PS I do think Elba is an excellent actor and don't care what race he is - in this case I think it's part of a choice that all casting directors have to make, in balancing the best actor compared to the person who most "looks" like the role they are trying to create.
DG — May 20, 2011
At least he didn't die. His inclusion in the movie did strike a little note of tokenism but Elba's Heimdall was badass, played a major role in the movie, and DIDN'T DIE (gratuitously) as is so common with many token black characters.
naharnahekim — May 20, 2011
I've been watching a lot of BBC stuff recently (New and old Dr. Who, Sherlock, a few others), and one thing I've noticed that's really refreshing is the inclusion of minority characters. Not only are there minority characters involved, but the vast majority of them are quite simply, just people. They aren't presented as representatives of their race, or token players, they were just characters like everybody else.
I like it a lot because it's so fucking unremarkable, in the same way Zoey and Wash's interracial marriage in "Firefly" was unremarkable. I like to think I'm a pretty progressive guy, and even I spent the first 2 or 3 episodes of firefly thinking "alright, when are they gonna make this a plot point of some sort?" by episode 4 I realized they weren't, and by episode 5 I realized why that's so awesome. No one in the "universe" of firefly gave a crap, and no one in the real world should either.
m — May 20, 2011
Brilliant! The only negative thing I could say about this video is how sad it is that he actually felt it necessary to put in that disclaimer at the beginning. And that part about the actors really made an impression on me. I mean, most of the time when discussing human rights and equality, we tend to get so caught up in the abstract ideas that the reality is all but forgotten: acting being a dead end job for black people, politics being a dead end job for women, gay people losing their their home and possessions when widowed, etc. Really, I think a lot of status quo- huggers would loosen up a bit if they were really confronted with what these rights actually mean to people.
Kelly — May 20, 2011
I'm glad he was cast in that role. Those pillowy lips and those golden eyes in that helmet was HOT HOT HOT!
Rise — May 21, 2011
I find it funny this post came up as I was thinking about the persona in Persona 4. Incubus (sleeps with women) and Succubus (sleeps with men), along with Lilim (offspring of Lilith who also sleeps with men). Succubus is a curvy woman with wings and lingere(sp?). Lilim is also an attractive and enticing figure. Incubus, however, is this trollish figure, not attractive in the least. And has a rather obvious devilish protusion from his thong.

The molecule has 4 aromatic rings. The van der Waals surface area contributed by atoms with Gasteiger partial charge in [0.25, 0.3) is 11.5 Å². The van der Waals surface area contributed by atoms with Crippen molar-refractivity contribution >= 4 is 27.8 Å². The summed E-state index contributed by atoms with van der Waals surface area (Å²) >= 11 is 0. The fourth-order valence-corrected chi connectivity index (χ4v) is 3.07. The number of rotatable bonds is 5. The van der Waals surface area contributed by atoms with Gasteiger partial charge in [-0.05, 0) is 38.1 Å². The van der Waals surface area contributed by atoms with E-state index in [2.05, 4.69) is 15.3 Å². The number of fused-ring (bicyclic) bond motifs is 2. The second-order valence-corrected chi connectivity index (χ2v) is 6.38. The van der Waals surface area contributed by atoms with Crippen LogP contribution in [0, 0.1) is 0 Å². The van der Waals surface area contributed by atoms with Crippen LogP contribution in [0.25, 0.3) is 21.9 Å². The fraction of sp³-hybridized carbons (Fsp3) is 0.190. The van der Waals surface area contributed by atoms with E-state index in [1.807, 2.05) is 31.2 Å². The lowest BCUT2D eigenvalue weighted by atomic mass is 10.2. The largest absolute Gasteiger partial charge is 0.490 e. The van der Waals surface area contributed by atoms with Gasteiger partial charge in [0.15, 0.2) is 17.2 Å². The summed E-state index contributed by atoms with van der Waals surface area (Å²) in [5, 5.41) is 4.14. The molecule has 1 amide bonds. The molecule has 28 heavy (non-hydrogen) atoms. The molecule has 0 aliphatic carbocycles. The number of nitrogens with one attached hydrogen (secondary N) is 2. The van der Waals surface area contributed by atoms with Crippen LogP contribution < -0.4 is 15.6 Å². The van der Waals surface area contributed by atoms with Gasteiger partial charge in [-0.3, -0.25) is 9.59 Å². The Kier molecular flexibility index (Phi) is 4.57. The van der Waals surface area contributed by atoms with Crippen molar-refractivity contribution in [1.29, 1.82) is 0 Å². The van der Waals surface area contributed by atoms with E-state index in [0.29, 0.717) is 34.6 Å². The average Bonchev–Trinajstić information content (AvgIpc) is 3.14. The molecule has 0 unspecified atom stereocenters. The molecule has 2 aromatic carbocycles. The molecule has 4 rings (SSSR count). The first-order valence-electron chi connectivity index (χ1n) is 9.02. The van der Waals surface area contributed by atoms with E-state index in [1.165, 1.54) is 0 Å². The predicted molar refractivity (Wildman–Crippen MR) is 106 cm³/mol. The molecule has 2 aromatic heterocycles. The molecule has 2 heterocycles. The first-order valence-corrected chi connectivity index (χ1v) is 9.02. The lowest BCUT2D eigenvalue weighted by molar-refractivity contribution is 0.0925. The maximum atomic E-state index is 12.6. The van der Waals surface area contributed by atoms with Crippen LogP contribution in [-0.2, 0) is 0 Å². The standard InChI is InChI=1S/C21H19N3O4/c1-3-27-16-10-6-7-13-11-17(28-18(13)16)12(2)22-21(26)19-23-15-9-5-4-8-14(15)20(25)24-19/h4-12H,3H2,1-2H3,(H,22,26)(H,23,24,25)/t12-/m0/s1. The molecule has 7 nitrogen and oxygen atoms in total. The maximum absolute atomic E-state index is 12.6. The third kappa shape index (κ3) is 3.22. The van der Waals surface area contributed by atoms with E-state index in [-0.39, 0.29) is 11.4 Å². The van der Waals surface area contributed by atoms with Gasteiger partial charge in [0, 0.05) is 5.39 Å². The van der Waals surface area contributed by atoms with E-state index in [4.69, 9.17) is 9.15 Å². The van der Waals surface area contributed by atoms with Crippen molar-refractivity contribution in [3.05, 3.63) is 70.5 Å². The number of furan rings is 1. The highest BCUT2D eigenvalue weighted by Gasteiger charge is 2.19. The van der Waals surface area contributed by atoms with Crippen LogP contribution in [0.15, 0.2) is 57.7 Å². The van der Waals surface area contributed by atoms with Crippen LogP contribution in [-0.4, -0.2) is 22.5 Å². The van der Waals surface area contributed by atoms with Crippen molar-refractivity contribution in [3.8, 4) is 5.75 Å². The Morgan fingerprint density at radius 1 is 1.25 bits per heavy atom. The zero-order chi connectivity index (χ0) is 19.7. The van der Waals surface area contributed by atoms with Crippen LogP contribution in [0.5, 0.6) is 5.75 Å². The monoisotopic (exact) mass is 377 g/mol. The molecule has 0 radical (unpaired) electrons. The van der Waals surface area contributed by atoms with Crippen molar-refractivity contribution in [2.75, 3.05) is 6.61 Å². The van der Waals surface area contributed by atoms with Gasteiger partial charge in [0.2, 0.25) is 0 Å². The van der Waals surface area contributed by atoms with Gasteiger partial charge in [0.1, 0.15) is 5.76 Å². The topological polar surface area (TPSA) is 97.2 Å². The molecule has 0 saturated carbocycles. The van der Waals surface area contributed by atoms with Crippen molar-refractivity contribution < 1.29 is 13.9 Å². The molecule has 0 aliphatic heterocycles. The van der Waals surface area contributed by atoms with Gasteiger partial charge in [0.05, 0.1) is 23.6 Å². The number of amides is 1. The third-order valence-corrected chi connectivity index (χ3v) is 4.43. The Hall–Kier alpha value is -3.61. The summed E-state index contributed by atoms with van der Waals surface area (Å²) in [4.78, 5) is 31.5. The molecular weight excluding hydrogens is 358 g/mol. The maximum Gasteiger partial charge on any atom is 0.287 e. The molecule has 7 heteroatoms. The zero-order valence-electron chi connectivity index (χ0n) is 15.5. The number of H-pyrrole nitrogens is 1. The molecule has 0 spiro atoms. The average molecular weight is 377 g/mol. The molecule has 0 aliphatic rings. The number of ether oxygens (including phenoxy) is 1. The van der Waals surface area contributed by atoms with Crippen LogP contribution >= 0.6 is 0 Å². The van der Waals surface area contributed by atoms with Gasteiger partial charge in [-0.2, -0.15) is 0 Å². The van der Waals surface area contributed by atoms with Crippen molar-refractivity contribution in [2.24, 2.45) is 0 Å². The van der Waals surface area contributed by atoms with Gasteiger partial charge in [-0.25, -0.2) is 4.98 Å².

What was Atlus trying to say exactly? Men can idulge in a sexual fantasy, but women ouught not to? Its one of the few problematic features in a game that is pretty progressive about being true to yourself and others.
Also consider Mara, another persona in the same game. In myth, he tempts Buddah with his many daughters. In the game, he's represented as a giant monsterous phallic chariot... So, yeah...
Rise — May 21, 2011
Oh, wow. Clicked the wrong link. Really need my eyes checked. Lol. Apologies friends.
Grizzly — May 23, 2011
I think there is a misunderstanding regarding the type of people complaining about the casting. Most Americans are not upset, and couldn't care less that a black man was cast in this role. It's not Americans who are upset, it is comic book fans. And rest assured, to comic book fans, it's not an issue of race, its an issue of staying true to the source material. With every movie adaptation of a comic book, you can expect some type of furor over casting. I have a friend who STILL complains that Hugh Jackman is too tall to play Wolverine. This was why it took 20 years to get a Watchmen movie made. As one of the most iconic graphic novels of all time, the movie had to stay completely true to the source, or their would have been riots in the streets. If a black man was cast as Rorshack, there would have been an uproar, and it would have had nothing to do with the man's race.